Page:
Fair brawl brings gang issue back to light - WALB.com, South Georgia News, Weather, Sports

Fair brawl brings gang issue back to light

November 9, 2004

Albany -- A bloody brawl at the fair last week is the most recent example of gang violence in Albany. Police haven't arrested anyone in that fight and they refuse to say for sure that it was gang related.

Police also complain that state law makes their fight against gangs difficult.

Just before the fair fight last week, the men involved donned colored shirts and head rags, which are gang symbols.

Assistant District Attorney Leah McEwen said "Red would be indicative of the bloods, blue for the Crips, black and white for the Black Gangster Disciples or Folks, then yellow for the C.M.E. Rattlers."

Their graffiti adorns buildings around Albany, marking turf. The District Attorney and law enforcement keep daily reports on gang activity in Dougherty County. "We hear of surges every now and again, but I think that is just recruitment," said McEwen.

But Police say Georgia's gang participation law makes it hard to convict. "The Supreme Court felt that the way the law was drawn in the past infringed upon people's right to free speech," said McEwen.

A gang member has to be convicted of a separate crime before he can be convicted of gang participation. "We caught them with a creed book of a certain gang in their pocket, that wouldn't be enough if we didn't have them on something in the past."

Juvenile laws make under age gang members even tougher to convict. So law enforcement works hard to keep young people out of gangs before they join, with school programs. "Gangs have sort of a cult mentality, and once they capture that child, it's really hard to get them out of it. So early intervention is really the key."

Police say there are signs you can look for if you are worried your child may be involved in a gang.

  • New friends
  • Grades drop
  • Tattoos-- Law enforcement say that is one of the most important signs that gangs require.
  • New tennis shoes or clothes that the parent did not buy.
  • Also watch for wearing only one color.

posted at 3:10PM by dave.miller@walb.com

  • More WALB News10 HeadlinesMore News HeadlinesMore>>

  • 10 things to help parents prepare for back-to-school

    10 things to help parents prepare for back-to-school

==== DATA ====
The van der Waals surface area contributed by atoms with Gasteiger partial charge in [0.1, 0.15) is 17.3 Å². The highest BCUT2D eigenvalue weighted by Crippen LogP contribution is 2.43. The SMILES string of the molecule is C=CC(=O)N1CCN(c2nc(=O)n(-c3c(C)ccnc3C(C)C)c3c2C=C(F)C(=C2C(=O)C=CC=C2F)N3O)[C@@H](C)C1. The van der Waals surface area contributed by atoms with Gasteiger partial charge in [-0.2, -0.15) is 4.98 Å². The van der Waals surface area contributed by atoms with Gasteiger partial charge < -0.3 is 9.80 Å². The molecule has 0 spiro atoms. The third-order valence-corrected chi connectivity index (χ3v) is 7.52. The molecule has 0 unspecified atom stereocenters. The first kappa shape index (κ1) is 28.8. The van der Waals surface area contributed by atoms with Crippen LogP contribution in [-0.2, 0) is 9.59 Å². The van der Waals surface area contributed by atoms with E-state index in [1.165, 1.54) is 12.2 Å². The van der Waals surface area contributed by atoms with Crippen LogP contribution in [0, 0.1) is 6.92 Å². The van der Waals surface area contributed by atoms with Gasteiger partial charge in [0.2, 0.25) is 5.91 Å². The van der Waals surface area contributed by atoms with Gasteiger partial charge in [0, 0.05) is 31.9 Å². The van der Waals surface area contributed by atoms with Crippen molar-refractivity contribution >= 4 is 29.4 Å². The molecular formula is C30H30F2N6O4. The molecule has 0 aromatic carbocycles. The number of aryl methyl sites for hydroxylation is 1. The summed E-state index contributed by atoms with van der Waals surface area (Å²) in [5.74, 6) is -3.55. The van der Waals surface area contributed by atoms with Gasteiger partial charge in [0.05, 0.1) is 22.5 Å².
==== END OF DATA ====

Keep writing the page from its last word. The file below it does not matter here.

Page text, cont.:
Tuesday, July 25 2017 8:28 AM EDT2017-07-25 12:28:54 GMT
    (Source: WALB)(Source: WALB)

    As you try to prepare your child for heading back to the classroom, here is a list to help make sure you and your student are prepared for the upcoming year.

    More >>

    As you try to prepare your child for heading back to the classroom, here is a list to help make sure you and your student are prepared for the upcoming year.

    More >>
  • Downtown Tifton: 'A Great Revival'

    Downtown Tifton: 'A Great Revival'

    Tuesday, July 25 2017 7:59 AM EDT2017-07-25 11:59:17 GMT
    There's a number of businesses in the downtown area (Source: WALB)There's a number of businesses in the downtown area (Source: WALB)

    Downtown Tifton’s occupancy level is at 98% and the City’s economic development director said that’s good news for residents.

    More >>

    Downtown Tifton’s occupancy level is at 98% and the City’s economic development director said that’s good news for residents.

    More >>
  • How to cut down on your power bill

    How to cut down on your power bill

    Tuesday, July 25 2017 7:50 AM EDT2017-07-25 11:50:33 GMT
    The power company says customers usually see their highest bills during the summer months (Source: WALB)The power company says customers usually see their highest bills during the summer months (Source: WALB)

    If you were shocked the last time you opened your power bill, Georgia Power has good news for you. The power company says its customers usually see their highest bills during this time of year, but there are ways to save on energy. 

    More >>

    If you were shocked the last time you opened your power bill, Georgia Power has good news for you. The power company says its customers usually see their highest bills during this time of year, but there are ways to save on energy. 

    More >>
Powered by Frankly